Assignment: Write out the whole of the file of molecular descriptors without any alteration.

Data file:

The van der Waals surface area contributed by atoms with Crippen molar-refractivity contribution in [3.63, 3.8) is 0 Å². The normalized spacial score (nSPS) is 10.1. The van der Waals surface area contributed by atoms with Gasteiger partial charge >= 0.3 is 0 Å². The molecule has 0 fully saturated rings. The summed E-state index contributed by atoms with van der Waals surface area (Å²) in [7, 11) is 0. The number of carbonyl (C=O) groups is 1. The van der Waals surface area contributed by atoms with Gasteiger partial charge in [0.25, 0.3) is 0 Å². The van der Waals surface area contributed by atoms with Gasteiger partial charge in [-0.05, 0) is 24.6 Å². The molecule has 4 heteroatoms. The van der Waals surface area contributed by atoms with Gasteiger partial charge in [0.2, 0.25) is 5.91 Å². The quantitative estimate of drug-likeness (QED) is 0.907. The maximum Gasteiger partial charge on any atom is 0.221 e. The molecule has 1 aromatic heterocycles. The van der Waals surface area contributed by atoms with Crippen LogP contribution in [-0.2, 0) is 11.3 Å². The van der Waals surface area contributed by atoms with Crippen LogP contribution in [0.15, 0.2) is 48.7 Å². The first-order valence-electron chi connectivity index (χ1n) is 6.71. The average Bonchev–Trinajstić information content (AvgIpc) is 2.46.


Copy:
The van der Waals surface area contributed by atoms with Crippen molar-refractivity contribution in [3.63, 3.8) is 0 Å². The normalized spacial score (nSPS) is 10.1. The van der Waals surface area contributed by atoms with Gasteiger partial charge >= 0.3 is 0 Å². The molecule has 0 fully saturated rings. The summed E-state index contributed by atoms with van der Waals surface area (Å²) in [7, 11) is 0. The number of carbonyl (C=O) groups is 1. The van der Waals surface area contributed by atoms with Gasteiger partial charge in [0.25, 0.3) is 0 Å². The van der Waals surface area contributed by atoms with Gasteiger partial charge in [-0.05, 0) is 24.6 Å². The molecule has 4 heteroatoms. The van der Waals surface area contributed by atoms with Gasteiger partial charge in [0.2, 0.25) is 5.91 Å². The quantitative estimate of drug-likeness (QED) is 0.907. The maximum Gasteiger partial charge on any atom is 0.221 e. The molecule has 1 aromatic heterocycles. The van der Waals surface area contributed by atoms with Crippen LogP contribution in [-0.2, 0) is 11.3 Å². The van der Waals surface area contributed by atoms with Crippen LogP contribution in [0.15, 0.2) is 48.7 Å². The first-order valence-electron chi connectivity index (χ1n) is 6.71. The average Bonchev–Trinajstić information content (AvgIpc) is 2.46.